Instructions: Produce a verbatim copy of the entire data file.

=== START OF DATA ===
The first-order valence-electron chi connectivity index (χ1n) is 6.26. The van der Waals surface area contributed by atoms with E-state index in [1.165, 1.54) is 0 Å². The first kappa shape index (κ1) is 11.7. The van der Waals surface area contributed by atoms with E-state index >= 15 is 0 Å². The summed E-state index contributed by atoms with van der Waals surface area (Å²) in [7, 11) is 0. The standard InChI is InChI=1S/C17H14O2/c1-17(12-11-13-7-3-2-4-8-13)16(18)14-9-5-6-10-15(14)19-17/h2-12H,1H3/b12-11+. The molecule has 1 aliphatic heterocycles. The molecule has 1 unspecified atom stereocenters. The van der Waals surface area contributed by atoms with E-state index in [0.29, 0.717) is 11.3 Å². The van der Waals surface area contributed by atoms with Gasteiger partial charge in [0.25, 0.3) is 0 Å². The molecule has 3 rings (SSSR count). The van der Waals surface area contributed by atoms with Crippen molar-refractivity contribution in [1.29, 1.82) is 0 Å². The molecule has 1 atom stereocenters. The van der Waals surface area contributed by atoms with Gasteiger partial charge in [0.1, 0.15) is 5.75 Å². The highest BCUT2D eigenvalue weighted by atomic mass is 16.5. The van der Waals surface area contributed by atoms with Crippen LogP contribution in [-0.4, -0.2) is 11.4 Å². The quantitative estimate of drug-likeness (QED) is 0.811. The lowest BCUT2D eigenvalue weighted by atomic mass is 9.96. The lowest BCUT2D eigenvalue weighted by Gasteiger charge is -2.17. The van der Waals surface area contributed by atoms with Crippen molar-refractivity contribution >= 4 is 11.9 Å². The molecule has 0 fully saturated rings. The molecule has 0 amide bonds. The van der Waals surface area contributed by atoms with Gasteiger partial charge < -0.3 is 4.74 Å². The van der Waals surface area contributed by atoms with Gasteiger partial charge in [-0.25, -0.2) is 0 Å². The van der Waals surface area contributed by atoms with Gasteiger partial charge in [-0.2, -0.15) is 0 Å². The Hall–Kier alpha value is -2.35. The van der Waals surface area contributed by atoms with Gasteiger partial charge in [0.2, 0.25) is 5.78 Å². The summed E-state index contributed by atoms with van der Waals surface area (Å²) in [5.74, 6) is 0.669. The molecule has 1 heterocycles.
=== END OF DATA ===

The first-order valence-electron chi connectivity index (χ1n) is 6.26. The van der Waals surface area contributed by atoms with E-state index in [1.165, 1.54) is 0 Å². The first kappa shape index (κ1) is 11.7. The van der Waals surface area contributed by atoms with E-state index >= 15 is 0 Å². The summed E-state index contributed by atoms with van der Waals surface area (Å²) in [7, 11) is 0. The standard InChI is InChI=1S/C17H14O2/c1-17(12-11-13-7-3-2-4-8-13)16(18)14-9-5-6-10-15(14)19-17/h2-12H,1H3/b12-11+. The molecule has 1 aliphatic heterocycles. The molecule has 1 unspecified atom stereocenters. The van der Waals surface area contributed by atoms with E-state index in [0.29, 0.717) is 11.3 Å². The van der Waals surface area contributed by atoms with Gasteiger partial charge in [0.25, 0.3) is 0 Å². The molecule has 3 rings (SSSR count). The van der Waals surface area contributed by atoms with Crippen molar-refractivity contribution in [1.29, 1.82) is 0 Å². The molecule has 1 atom stereocenters. The van der Waals surface area contributed by atoms with Gasteiger partial charge in [0.1, 0.15) is 5.75 Å². The highest BCUT2D eigenvalue weighted by atomic mass is 16.5. The van der Waals surface area contributed by atoms with Crippen LogP contribution in [-0.4, -0.2) is 11.4 Å². The quantitative estimate of drug-likeness (QED) is 0.811. The lowest BCUT2D eigenvalue weighted by atomic mass is 9.96. The lowest BCUT2D eigenvalue weighted by Gasteiger charge is -2.17. The van der Waals surface area contributed by atoms with Crippen molar-refractivity contribution >= 4 is 11.9 Å². The molecule has 0 fully saturated rings. The molecule has 0 amide bonds. The van der Waals surface area contributed by atoms with Gasteiger partial charge < -0.3 is 4.74 Å². The van der Waals surface area contributed by atoms with Gasteiger partial charge in [-0.25, -0.2) is 0 Å². The van der Waals surface area contributed by atoms with Gasteiger partial charge in [-0.2, -0.15) is 0 Å². The Hall–Kier alpha value is -2.35. The van der Waals surface area contributed by atoms with Gasteiger partial charge in [0.2, 0.25) is 5.78 Å². The summed E-state index contributed by atoms with van der Waals surface area (Å²) in [5.74, 6) is 0.669. The molecule has 1 heterocycles.